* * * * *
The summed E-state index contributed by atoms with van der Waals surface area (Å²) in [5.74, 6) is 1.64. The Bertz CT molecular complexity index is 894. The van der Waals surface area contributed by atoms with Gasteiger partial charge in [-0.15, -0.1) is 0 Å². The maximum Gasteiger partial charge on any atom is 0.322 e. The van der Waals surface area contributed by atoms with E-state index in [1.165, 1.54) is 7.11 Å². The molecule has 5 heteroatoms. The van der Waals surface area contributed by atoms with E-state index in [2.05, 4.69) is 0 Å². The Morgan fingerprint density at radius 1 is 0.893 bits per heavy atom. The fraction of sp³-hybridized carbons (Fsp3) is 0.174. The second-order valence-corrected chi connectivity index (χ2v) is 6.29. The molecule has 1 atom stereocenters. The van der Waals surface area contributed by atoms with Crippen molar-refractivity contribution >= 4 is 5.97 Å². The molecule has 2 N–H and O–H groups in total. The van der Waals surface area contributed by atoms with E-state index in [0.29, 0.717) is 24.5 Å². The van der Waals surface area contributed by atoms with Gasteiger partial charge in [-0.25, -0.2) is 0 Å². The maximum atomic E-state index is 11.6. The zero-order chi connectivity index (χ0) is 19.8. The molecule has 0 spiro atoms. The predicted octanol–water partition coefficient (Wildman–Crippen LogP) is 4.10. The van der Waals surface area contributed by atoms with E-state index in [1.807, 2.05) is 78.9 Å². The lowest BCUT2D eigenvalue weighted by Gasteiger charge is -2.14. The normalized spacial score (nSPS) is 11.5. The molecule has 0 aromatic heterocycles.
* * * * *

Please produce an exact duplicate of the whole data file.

The summed E-state index contributed by atoms with van der Waals surface area (Å²) in [5.74, 6) is 1.64. The Bertz CT molecular complexity index is 894. The van der Waals surface area contributed by atoms with Gasteiger partial charge in [-0.15, -0.1) is 0 Å². The maximum Gasteiger partial charge on any atom is 0.322 e. The van der Waals surface area contributed by atoms with E-state index in [1.165, 1.54) is 7.11 Å². The molecule has 5 heteroatoms. The van der Waals surface area contributed by atoms with E-state index in [2.05, 4.69) is 0 Å². The Morgan fingerprint density at radius 1 is 0.893 bits per heavy atom. The fraction of sp³-hybridized carbons (Fsp3) is 0.174. The second-order valence-corrected chi connectivity index (χ2v) is 6.29. The molecule has 1 atom stereocenters. The van der Waals surface area contributed by atoms with Crippen molar-refractivity contribution >= 4 is 5.97 Å². The molecule has 2 N–H and O–H groups in total. The van der Waals surface area contributed by atoms with E-state index in [0.29, 0.717) is 24.5 Å². The van der Waals surface area contributed by atoms with Gasteiger partial charge in [-0.25, -0.2) is 0 Å². The maximum atomic E-state index is 11.6. The zero-order chi connectivity index (χ0) is 19.8. The molecule has 0 spiro atoms. The predicted octanol–water partition coefficient (Wildman–Crippen LogP) is 4.10. The van der Waals surface area contributed by atoms with E-state index in [1.807, 2.05) is 78.9 Å². The lowest BCUT2D eigenvalue weighted by Gasteiger charge is -2.14. The normalized spacial score (nSPS) is 11.5. The molecule has 0 aromatic heterocycles.